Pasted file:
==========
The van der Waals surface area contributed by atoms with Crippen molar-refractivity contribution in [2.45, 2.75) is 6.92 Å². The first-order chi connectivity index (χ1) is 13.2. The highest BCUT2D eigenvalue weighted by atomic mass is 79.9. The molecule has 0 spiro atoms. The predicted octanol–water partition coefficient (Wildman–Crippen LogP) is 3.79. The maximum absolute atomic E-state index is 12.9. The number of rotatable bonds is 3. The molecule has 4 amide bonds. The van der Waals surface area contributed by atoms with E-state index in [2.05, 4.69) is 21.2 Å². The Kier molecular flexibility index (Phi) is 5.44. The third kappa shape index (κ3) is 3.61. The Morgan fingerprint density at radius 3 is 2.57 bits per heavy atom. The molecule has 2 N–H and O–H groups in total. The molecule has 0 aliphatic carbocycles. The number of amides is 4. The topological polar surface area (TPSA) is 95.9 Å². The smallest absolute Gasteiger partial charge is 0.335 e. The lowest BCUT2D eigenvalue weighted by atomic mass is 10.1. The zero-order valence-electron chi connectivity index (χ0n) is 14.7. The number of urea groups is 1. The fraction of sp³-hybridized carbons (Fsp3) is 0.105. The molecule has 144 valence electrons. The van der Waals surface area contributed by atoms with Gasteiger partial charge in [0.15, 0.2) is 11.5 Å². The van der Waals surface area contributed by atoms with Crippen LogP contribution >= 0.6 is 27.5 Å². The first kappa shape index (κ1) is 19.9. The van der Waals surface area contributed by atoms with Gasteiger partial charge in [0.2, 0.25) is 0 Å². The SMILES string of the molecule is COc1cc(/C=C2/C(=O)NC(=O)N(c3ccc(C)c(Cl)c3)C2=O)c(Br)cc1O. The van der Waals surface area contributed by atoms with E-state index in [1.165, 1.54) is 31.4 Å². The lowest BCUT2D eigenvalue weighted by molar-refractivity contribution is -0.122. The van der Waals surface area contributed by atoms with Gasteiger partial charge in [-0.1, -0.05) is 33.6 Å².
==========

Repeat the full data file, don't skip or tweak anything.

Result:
The van der Waals surface area contributed by atoms with Crippen molar-refractivity contribution in [2.45, 2.75) is 6.92 Å². The first-order chi connectivity index (χ1) is 13.2. The highest BCUT2D eigenvalue weighted by atomic mass is 79.9. The molecule has 0 spiro atoms. The predicted octanol–water partition coefficient (Wildman–Crippen LogP) is 3.79. The maximum absolute atomic E-state index is 12.9. The number of rotatable bonds is 3. The molecule has 4 amide bonds. The van der Waals surface area contributed by atoms with E-state index in [2.05, 4.69) is 21.2 Å². The Kier molecular flexibility index (Phi) is 5.44. The third kappa shape index (κ3) is 3.61. The Morgan fingerprint density at radius 3 is 2.57 bits per heavy atom. The molecule has 2 N–H and O–H groups in total. The molecule has 0 aliphatic carbocycles. The number of amides is 4. The topological polar surface area (TPSA) is 95.9 Å². The smallest absolute Gasteiger partial charge is 0.335 e. The lowest BCUT2D eigenvalue weighted by atomic mass is 10.1. The zero-order valence-electron chi connectivity index (χ0n) is 14.7. The number of urea groups is 1. The fraction of sp³-hybridized carbons (Fsp3) is 0.105. The molecule has 144 valence electrons. The van der Waals surface area contributed by atoms with Gasteiger partial charge in [0.15, 0.2) is 11.5 Å². The van der Waals surface area contributed by atoms with Crippen LogP contribution >= 0.6 is 27.5 Å². The first kappa shape index (κ1) is 19.9. The van der Waals surface area contributed by atoms with Gasteiger partial charge in [0.2, 0.25) is 0 Å². The SMILES string of the molecule is COc1cc(/C=C2/C(=O)NC(=O)N(c3ccc(C)c(Cl)c3)C2=O)c(Br)cc1O. The van der Waals surface area contributed by atoms with E-state index in [1.165, 1.54) is 31.4 Å². The lowest BCUT2D eigenvalue weighted by molar-refractivity contribution is -0.122. The van der Waals surface area contributed by atoms with Gasteiger partial charge in [-0.1, -0.05) is 33.6 Å².